A months-in-the-making immigration reform bill that bolsters border security while creating a path to citizenship can break Washington's losing streak for passing large, meaningful legislation, its creators said at an unveiling event Thursday.
The latest attempt at comprehensive immigration reform is the product of 24 meetings among the bipartisan "Gang of 8," whose members said Thursday they were confident they could convince their Senate colleagues to join them in support of the measure.
"An unprecedented coalition is formed in favor of immigration reform," Sen. Chuck Schumer, D-N.Y., said at the event, citing the work of "some of the most well-known conservative activists in Washington, and some of the most progressive."
"Powerful outside sources have helped defeat other initiatives in Washington. But on immigration, the opposite is proven true," he continued. "I am convinced this issue will not fall victim to the usual partisan gridlock."
"We know Congress has been broken," added Republican Sen. Lindsey Graham of South Carolina. "This is an effort by four Democrats and four Republicans to prove to you and the rest of the members of the Senate, and eventually the House, it doesn't have to stay broken."
The package includes an agreement on a path to citizenship that would affect the nearly 11 million undocumented residents currently in the United States. Under the proposed law, it would take 10 years for undocumented workers to get a green card, and then another three years to gain citizenship.
Along the way, undocumented workers would have to pay a fine and back taxes and pass a background check.
That pathway to citizenship would remain contingent on three "triggers," which include forming an "e-verify" system for employers to check the legal status of workers; tracking immigrants entering and leaving the country, and bolstering border security -- a key requirement for Republicans on the bipartisan panel.
Some conservative critics say a pathway to citizenship is tantamount to amnesty, but Republicans within the "Gang of Eight" argue a way to bring undocumented workers into legal status is essential.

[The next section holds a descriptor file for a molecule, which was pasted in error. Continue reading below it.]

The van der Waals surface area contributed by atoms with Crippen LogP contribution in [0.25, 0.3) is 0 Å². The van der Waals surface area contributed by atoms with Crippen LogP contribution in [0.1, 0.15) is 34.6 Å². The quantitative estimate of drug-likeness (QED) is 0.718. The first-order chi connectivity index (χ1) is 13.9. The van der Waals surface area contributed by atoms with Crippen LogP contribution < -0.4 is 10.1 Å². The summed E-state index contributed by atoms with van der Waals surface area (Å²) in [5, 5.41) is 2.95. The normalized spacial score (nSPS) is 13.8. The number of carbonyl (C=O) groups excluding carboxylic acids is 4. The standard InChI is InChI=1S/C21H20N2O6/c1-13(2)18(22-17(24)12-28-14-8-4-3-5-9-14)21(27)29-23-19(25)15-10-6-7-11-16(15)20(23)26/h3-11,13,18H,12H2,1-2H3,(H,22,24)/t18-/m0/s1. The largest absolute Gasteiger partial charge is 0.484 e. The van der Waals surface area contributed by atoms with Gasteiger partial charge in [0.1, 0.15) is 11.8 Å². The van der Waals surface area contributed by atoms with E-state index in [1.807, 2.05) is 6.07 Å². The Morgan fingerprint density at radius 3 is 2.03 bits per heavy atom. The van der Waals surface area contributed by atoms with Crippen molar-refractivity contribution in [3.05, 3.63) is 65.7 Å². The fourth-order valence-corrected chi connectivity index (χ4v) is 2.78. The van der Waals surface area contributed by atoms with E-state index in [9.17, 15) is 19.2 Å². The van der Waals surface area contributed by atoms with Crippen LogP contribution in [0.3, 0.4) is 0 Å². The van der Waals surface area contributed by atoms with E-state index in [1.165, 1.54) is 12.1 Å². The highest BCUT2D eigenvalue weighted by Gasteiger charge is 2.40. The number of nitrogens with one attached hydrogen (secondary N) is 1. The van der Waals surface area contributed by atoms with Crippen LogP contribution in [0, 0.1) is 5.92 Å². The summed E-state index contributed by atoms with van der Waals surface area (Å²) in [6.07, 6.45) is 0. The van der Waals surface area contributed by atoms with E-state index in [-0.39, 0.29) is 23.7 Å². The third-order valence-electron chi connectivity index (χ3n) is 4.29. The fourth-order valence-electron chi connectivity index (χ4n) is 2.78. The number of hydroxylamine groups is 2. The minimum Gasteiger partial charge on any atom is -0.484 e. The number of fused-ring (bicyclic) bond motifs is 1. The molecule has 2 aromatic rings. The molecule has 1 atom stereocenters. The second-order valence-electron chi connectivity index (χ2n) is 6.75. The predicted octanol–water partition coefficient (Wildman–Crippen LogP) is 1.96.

"Yes, we offer a path to citizenship to people who didn't come here legally," said Sen. John McCain, R-Ariz. "They're here and realistically there is nothing we can do that will induce them all to return to their countries of origin. Many of them have valuable contributions to our society and will provide even more if brought out of the shadows and in compliance with our laws."
Noting "America is a nation of immigrants," Florida Republican Marco Rubio said failures from both parties have led to the current broken system.
"Both Democrats and Republicans have failed to enforce the laws, and the result is we do have millions of people that are here against our immigration laws," he said. "We're not going to deport them. So let's secure the border, and let's bring these people out of the shadows."
Immigration has a tortured history in Congress -- past attempts, including during George W. Bush's presidency, failed and caused some supportive Republicans to lose backing with core conservatives.
But as the number of undocumented immigrants in the United States grows, both Republicans and Democrats say now is the time to revamp a system that neither side regards as adequate.
Republicans have expressed renewed interest in the issue as the party looks for new ways to expand its appeal among Hispanic voters, and President Barack Obama has named comprehensive immigration reform as a top priority of his second term, fulfilling a promise he made during both of his White House bids.
Another top priority -- new gun laws -- suffered a serious setback Wednesday after a bipartisan attempt to strengthen background checks on gun sales failed in the Senate, along with other gun control measures sought in the aftermath of December's school shooting in Connecticut.
Asked Thursday why the bipartisan immigration reform bill wouldn't suffer a similar fate, Schumer pointed to the coalition of labor leaders and business groups that helped bring the legislation together.
"I don't think it's at all like gun control, frankly," he said. "I think the issue we're starting with has broader support."